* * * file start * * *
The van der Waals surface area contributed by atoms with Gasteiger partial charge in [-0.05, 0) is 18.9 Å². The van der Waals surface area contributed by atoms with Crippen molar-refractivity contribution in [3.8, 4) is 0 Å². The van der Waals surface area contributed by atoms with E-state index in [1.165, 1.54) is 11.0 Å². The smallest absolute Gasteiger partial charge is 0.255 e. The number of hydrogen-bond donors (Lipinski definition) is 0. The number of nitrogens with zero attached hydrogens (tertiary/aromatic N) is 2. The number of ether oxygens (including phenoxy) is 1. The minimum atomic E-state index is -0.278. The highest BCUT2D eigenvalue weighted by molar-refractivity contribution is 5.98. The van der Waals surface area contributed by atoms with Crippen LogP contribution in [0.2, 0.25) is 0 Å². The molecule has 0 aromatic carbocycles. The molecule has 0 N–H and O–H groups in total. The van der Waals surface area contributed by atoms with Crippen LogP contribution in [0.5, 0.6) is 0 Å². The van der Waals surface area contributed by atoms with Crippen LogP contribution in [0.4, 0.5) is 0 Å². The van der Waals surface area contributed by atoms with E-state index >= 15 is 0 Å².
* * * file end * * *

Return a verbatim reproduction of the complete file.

The van der Waals surface area contributed by atoms with Gasteiger partial charge in [-0.05, 0) is 18.9 Å². The van der Waals surface area contributed by atoms with Crippen molar-refractivity contribution in [3.8, 4) is 0 Å². The van der Waals surface area contributed by atoms with E-state index in [1.165, 1.54) is 11.0 Å². The smallest absolute Gasteiger partial charge is 0.255 e. The number of hydrogen-bond donors (Lipinski definition) is 0. The number of nitrogens with zero attached hydrogens (tertiary/aromatic N) is 2. The number of ether oxygens (including phenoxy) is 1. The minimum atomic E-state index is -0.278. The highest BCUT2D eigenvalue weighted by molar-refractivity contribution is 5.98. The van der Waals surface area contributed by atoms with Crippen LogP contribution in [0.2, 0.25) is 0 Å². The molecule has 0 aromatic carbocycles. The molecule has 0 N–H and O–H groups in total. The van der Waals surface area contributed by atoms with Crippen LogP contribution in [0.5, 0.6) is 0 Å². The van der Waals surface area contributed by atoms with Crippen LogP contribution in [0.4, 0.5) is 0 Å². The van der Waals surface area contributed by atoms with E-state index >= 15 is 0 Å².